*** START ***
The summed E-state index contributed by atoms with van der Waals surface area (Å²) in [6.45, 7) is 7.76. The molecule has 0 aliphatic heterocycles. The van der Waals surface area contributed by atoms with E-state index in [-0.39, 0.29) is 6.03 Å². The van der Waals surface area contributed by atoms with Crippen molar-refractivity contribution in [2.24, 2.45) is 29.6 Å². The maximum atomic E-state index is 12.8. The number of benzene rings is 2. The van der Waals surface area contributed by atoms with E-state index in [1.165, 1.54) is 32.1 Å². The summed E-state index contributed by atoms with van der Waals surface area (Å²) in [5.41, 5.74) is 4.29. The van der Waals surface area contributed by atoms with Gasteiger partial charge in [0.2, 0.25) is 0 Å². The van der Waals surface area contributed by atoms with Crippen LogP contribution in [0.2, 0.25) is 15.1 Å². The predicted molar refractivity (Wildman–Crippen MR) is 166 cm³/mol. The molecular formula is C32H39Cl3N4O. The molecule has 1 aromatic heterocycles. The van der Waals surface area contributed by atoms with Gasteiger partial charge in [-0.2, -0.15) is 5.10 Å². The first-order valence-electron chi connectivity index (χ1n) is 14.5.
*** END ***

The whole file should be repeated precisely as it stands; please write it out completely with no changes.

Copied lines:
The summed E-state index contributed by atoms with van der Waals surface area (Å²) in [6.45, 7) is 7.76. The molecule has 0 aliphatic heterocycles. The van der Waals surface area contributed by atoms with E-state index in [-0.39, 0.29) is 6.03 Å². The van der Waals surface area contributed by atoms with Crippen molar-refractivity contribution in [2.24, 2.45) is 29.6 Å². The maximum atomic E-state index is 12.8. The number of benzene rings is 2. The van der Waals surface area contributed by atoms with E-state index in [1.165, 1.54) is 32.1 Å². The summed E-state index contributed by atoms with van der Waals surface area (Å²) in [5.41, 5.74) is 4.29. The van der Waals surface area contributed by atoms with Gasteiger partial charge in [0.2, 0.25) is 0 Å². The van der Waals surface area contributed by atoms with Crippen LogP contribution in [0.2, 0.25) is 15.1 Å². The predicted molar refractivity (Wildman–Crippen MR) is 166 cm³/mol. The molecular formula is C32H39Cl3N4O. The molecule has 1 aromatic heterocycles. The van der Waals surface area contributed by atoms with Gasteiger partial charge in [-0.2, -0.15) is 5.10 Å². The first-order valence-electron chi connectivity index (χ1n) is 14.5.